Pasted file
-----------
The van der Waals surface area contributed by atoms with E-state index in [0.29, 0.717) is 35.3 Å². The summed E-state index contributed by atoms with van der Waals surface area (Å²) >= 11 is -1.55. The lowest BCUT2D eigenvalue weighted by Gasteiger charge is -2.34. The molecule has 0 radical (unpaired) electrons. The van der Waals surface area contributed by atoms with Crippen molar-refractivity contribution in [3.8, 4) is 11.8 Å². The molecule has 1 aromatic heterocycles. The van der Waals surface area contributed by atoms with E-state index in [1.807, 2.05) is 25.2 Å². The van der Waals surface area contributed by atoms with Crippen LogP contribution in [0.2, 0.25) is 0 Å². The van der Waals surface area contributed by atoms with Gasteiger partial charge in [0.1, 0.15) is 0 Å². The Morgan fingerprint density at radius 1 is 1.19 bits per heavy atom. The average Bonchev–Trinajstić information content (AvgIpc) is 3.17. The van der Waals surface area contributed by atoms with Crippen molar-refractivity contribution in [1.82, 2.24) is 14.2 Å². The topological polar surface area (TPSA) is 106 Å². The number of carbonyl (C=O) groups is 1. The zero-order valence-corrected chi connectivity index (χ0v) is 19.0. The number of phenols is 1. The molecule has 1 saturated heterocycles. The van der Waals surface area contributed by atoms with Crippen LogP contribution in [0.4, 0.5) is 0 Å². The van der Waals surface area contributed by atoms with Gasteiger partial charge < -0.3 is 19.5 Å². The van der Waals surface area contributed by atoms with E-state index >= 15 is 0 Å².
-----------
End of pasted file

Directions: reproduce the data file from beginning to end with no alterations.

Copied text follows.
The van der Waals surface area contributed by atoms with E-state index in [0.29, 0.717) is 35.3 Å². The summed E-state index contributed by atoms with van der Waals surface area (Å²) >= 11 is -1.55. The lowest BCUT2D eigenvalue weighted by Gasteiger charge is -2.34. The molecule has 0 radical (unpaired) electrons. The van der Waals surface area contributed by atoms with Crippen molar-refractivity contribution in [3.8, 4) is 11.8 Å². The molecule has 1 aromatic heterocycles. The van der Waals surface area contributed by atoms with E-state index in [1.807, 2.05) is 25.2 Å². The van der Waals surface area contributed by atoms with Crippen LogP contribution in [0.2, 0.25) is 0 Å². The van der Waals surface area contributed by atoms with Gasteiger partial charge in [0.1, 0.15) is 0 Å². The Morgan fingerprint density at radius 1 is 1.19 bits per heavy atom. The average Bonchev–Trinajstić information content (AvgIpc) is 3.17. The van der Waals surface area contributed by atoms with Crippen molar-refractivity contribution in [1.82, 2.24) is 14.2 Å². The topological polar surface area (TPSA) is 106 Å². The number of carbonyl (C=O) groups is 1. The zero-order valence-corrected chi connectivity index (χ0v) is 19.0. The number of phenols is 1. The molecule has 1 saturated heterocycles. The van der Waals surface area contributed by atoms with Crippen LogP contribution in [0.4, 0.5) is 0 Å². The van der Waals surface area contributed by atoms with Gasteiger partial charge < -0.3 is 19.5 Å². The van der Waals surface area contributed by atoms with E-state index >= 15 is 0 Å².